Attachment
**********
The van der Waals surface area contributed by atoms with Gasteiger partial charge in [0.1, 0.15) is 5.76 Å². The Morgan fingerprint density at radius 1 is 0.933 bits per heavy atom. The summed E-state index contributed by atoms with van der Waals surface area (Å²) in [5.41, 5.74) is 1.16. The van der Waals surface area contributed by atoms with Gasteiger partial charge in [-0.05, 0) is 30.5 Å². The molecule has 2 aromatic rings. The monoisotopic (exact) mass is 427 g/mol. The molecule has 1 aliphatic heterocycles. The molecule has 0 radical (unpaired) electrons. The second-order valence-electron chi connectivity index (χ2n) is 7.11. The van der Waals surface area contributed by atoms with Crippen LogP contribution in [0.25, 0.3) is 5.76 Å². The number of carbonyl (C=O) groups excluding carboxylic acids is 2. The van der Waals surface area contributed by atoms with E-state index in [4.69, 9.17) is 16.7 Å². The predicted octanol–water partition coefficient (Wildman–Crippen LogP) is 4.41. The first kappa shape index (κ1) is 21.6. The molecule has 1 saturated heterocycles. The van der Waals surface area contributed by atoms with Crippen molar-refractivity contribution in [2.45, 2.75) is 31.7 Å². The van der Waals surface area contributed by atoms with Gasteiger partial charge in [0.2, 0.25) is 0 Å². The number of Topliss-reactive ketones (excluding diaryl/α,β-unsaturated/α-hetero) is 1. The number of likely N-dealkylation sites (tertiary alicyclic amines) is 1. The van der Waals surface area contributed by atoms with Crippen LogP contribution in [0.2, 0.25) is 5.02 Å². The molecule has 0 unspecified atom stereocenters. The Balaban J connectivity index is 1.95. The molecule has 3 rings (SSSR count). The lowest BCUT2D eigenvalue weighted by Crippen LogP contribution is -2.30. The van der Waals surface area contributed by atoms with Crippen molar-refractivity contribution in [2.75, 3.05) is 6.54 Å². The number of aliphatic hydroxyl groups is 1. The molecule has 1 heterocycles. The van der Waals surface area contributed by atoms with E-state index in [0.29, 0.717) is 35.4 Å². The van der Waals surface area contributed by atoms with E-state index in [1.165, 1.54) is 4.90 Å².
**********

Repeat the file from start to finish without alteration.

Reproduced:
The van der Waals surface area contributed by atoms with Gasteiger partial charge in [0.1, 0.15) is 5.76 Å². The Morgan fingerprint density at radius 1 is 0.933 bits per heavy atom. The summed E-state index contributed by atoms with van der Waals surface area (Å²) in [5.41, 5.74) is 1.16. The van der Waals surface area contributed by atoms with Gasteiger partial charge in [-0.05, 0) is 30.5 Å². The molecule has 2 aromatic rings. The monoisotopic (exact) mass is 427 g/mol. The molecule has 1 aliphatic heterocycles. The molecule has 0 radical (unpaired) electrons. The second-order valence-electron chi connectivity index (χ2n) is 7.11. The van der Waals surface area contributed by atoms with Crippen LogP contribution in [0.25, 0.3) is 5.76 Å². The number of carbonyl (C=O) groups excluding carboxylic acids is 2. The van der Waals surface area contributed by atoms with E-state index in [4.69, 9.17) is 16.7 Å². The predicted octanol–water partition coefficient (Wildman–Crippen LogP) is 4.41. The first kappa shape index (κ1) is 21.6. The molecule has 1 saturated heterocycles. The van der Waals surface area contributed by atoms with Crippen molar-refractivity contribution in [2.45, 2.75) is 31.7 Å². The van der Waals surface area contributed by atoms with Gasteiger partial charge in [0.2, 0.25) is 0 Å². The number of Topliss-reactive ketones (excluding diaryl/α,β-unsaturated/α-hetero) is 1. The number of likely N-dealkylation sites (tertiary alicyclic amines) is 1. The van der Waals surface area contributed by atoms with Crippen LogP contribution in [0.2, 0.25) is 5.02 Å². The molecule has 0 unspecified atom stereocenters. The Balaban J connectivity index is 1.95. The molecule has 3 rings (SSSR count). The lowest BCUT2D eigenvalue weighted by Crippen LogP contribution is -2.30. The van der Waals surface area contributed by atoms with Crippen molar-refractivity contribution in [2.75, 3.05) is 6.54 Å². The number of aliphatic hydroxyl groups is 1. The molecule has 1 heterocycles. The van der Waals surface area contributed by atoms with E-state index in [0.29, 0.717) is 35.4 Å². The van der Waals surface area contributed by atoms with E-state index in [1.165, 1.54) is 4.90 Å².